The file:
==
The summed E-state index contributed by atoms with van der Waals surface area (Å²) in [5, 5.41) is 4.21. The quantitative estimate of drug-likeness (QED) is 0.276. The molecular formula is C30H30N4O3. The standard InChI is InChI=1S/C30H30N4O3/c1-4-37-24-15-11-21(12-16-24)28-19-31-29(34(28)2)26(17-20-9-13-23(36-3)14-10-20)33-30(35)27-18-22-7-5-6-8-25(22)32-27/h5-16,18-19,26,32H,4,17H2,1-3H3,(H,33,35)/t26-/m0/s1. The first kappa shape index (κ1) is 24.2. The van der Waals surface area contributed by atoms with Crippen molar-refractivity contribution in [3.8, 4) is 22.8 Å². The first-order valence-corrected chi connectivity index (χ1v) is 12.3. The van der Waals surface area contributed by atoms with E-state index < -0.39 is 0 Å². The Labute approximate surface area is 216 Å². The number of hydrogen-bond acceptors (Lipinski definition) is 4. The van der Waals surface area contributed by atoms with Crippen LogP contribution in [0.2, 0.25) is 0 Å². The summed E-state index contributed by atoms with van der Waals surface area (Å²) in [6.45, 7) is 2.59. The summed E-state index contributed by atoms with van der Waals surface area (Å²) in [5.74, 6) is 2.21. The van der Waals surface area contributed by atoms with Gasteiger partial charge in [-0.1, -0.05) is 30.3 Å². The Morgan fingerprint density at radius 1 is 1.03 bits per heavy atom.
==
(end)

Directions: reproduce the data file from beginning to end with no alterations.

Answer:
The summed E-state index contributed by atoms with van der Waals surface area (Å²) in [5, 5.41) is 4.21. The quantitative estimate of drug-likeness (QED) is 0.276. The molecular formula is C30H30N4O3. The standard InChI is InChI=1S/C30H30N4O3/c1-4-37-24-15-11-21(12-16-24)28-19-31-29(34(28)2)26(17-20-9-13-23(36-3)14-10-20)33-30(35)27-18-22-7-5-6-8-25(22)32-27/h5-16,18-19,26,32H,4,17H2,1-3H3,(H,33,35)/t26-/m0/s1. The first kappa shape index (κ1) is 24.2. The van der Waals surface area contributed by atoms with Crippen molar-refractivity contribution in [3.8, 4) is 22.8 Å². The first-order valence-corrected chi connectivity index (χ1v) is 12.3. The van der Waals surface area contributed by atoms with E-state index < -0.39 is 0 Å². The Labute approximate surface area is 216 Å². The number of hydrogen-bond acceptors (Lipinski definition) is 4. The van der Waals surface area contributed by atoms with Crippen LogP contribution in [0.2, 0.25) is 0 Å². The summed E-state index contributed by atoms with van der Waals surface area (Å²) in [6.45, 7) is 2.59. The summed E-state index contributed by atoms with van der Waals surface area (Å²) in [5.74, 6) is 2.21. The van der Waals surface area contributed by atoms with Gasteiger partial charge in [-0.1, -0.05) is 30.3 Å². The Morgan fingerprint density at radius 1 is 1.03 bits per heavy atom.